By: Ahmed Ishtiaq
Shipping companies had an interesting end to the week. Almost all of the players in the industry gained on the news of recovery in the global shipping industry. Shipping stocks are relatively cheap at the moment, and some of the stocks are trading close to all time lows. DryShips (DRYS) went up approximately 25% at the end of the week. Its peers also recorded substantial gains; Eagle Bulk Shipping (EGLE) and Excel Maritime (EXM) went up 27% and 29%, respectively.
Although the shipping industry is not expected to recover for at least another year, the investors and traders have found news to make short-term profits every now and then. The recent rally by shipping stocks is an example of how investors are making short-term profits from this volatile industry.
Short-term gains or long-term bets?
The shipping rates showed a recovery and went up, driving the stock prices high. Investors found an opportunity to make short-term gains on positive news about the industry. As I mentioned in my previous article, shipping rates have come down to record low levels due to the oversupply of vessels in the industry. Some companies are finding it hard to break-even due to the low shipping rates. In the current circumstances, positive news about the shipping rates was sure to get investors excited. However, it should be kept in mind that it does not solve the key issue in the industry. Currently, the industry has more vessels and less demand. Furthermore, the vessels are growing at a faster pace than the demand.
At the moment, the biggest driver for the shipping industry is increased spending by the Chinese government. As a result of increased infrastructure spending, the Chinese demand for iron-ore has improved slightly. China is the biggest importer of iron-ore while an increase in demand from China is encouraging; it does not mean the industry will make a quick turnaround. Conditions in Europe are still gloomy, and the European economies are not expected make notable recovery over the next year. The shipping industry is hugely dependent on the overall global economic conditions, which are not very impressive at the moment.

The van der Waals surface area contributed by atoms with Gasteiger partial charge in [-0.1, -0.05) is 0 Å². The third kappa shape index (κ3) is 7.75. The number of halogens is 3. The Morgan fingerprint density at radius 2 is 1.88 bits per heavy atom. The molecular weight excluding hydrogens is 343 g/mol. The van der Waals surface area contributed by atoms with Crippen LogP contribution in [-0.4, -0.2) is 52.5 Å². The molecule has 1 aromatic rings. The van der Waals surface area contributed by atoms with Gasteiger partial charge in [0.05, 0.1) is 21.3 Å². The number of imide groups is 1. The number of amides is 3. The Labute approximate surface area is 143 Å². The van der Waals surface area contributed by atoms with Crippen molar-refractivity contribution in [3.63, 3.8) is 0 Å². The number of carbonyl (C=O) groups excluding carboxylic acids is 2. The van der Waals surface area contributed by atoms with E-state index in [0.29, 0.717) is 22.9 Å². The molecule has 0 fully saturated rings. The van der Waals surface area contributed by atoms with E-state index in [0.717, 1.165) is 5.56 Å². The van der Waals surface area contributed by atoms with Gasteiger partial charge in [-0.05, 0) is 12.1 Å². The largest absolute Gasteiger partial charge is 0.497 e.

As a result, I believe the gains recorded by the shipping companies are short-term. Investors have used a piece of positive news to good effect and made substantial profits. In the long-term, I maintain my previous view that it will take some time for the shipping industry to recover. Most of the shipping companies will struggle to make a profit, and stock prices will be volatile. It will not be surprising if these shipping companies lost these gains over the next few days. I believe the shipping industry will remain volatile for at least six months, and these stocks may face problems consolidating recent gains.
Baltic Dry Index, A Better Indicator?
I believe Baltic Dry Index is a better indicator of the direction of the shipping industry. A look at the index shows that it is sitting well below all time high it has enjoyed in the past. At the moment, Baltic Dry Index is around 700, not much higher than all time low level of 647. So, fundamentally, there has not been any substantial change in the market. The rally has been a result of short-term trading based on positive news solely. Another interesting piece of news about the industry appeared on January 01, in Financial Times. According to the Financial Times, shadow banks and hedge funds are showing a keen interest in the shipping industry.
The hedge funds and shadow banks are buying debts of the distressed companies. Hedge funds, shadow banks and private equity funds have a history of taking advantage of the companies in distress. According to FT, Oaktree bought $800 million worth of shipping loans from Lloyds on a significant discount. Furthermore, the hedge funds and shadow banks are also buying vessels and tankers from these companies. In addition, private equity arm of Oaktree invested $200 million in General Maritime before the company filed for bankruptcy. Later on, the fund had to put in an additional $175 million. Bets by hedge funds and private equity firms may have also triggered the price movement.
DryShips have shown considerable recovery over the past week, and a gain of over 40% since I last wrote about the stock is hugely impressive. However, I do not believe this hike in stock price is an indicator of a recovery. DryShips stock will remain volatile, and the company will have trouble reporting a profit for at least two more quarters. At the moment, its ultra-deep sea drilling arm OceanRig (ORIG) is keeping it afloat and making up for the losses. However, DryShips will not be profitable on its own in the short-term. I believe this stock is only suited to investors with high risk tolerance. On the other hand, I do not believe the company is doomed. I expect the company to make a turnaround; however, a solid turnaround is not close at the moment.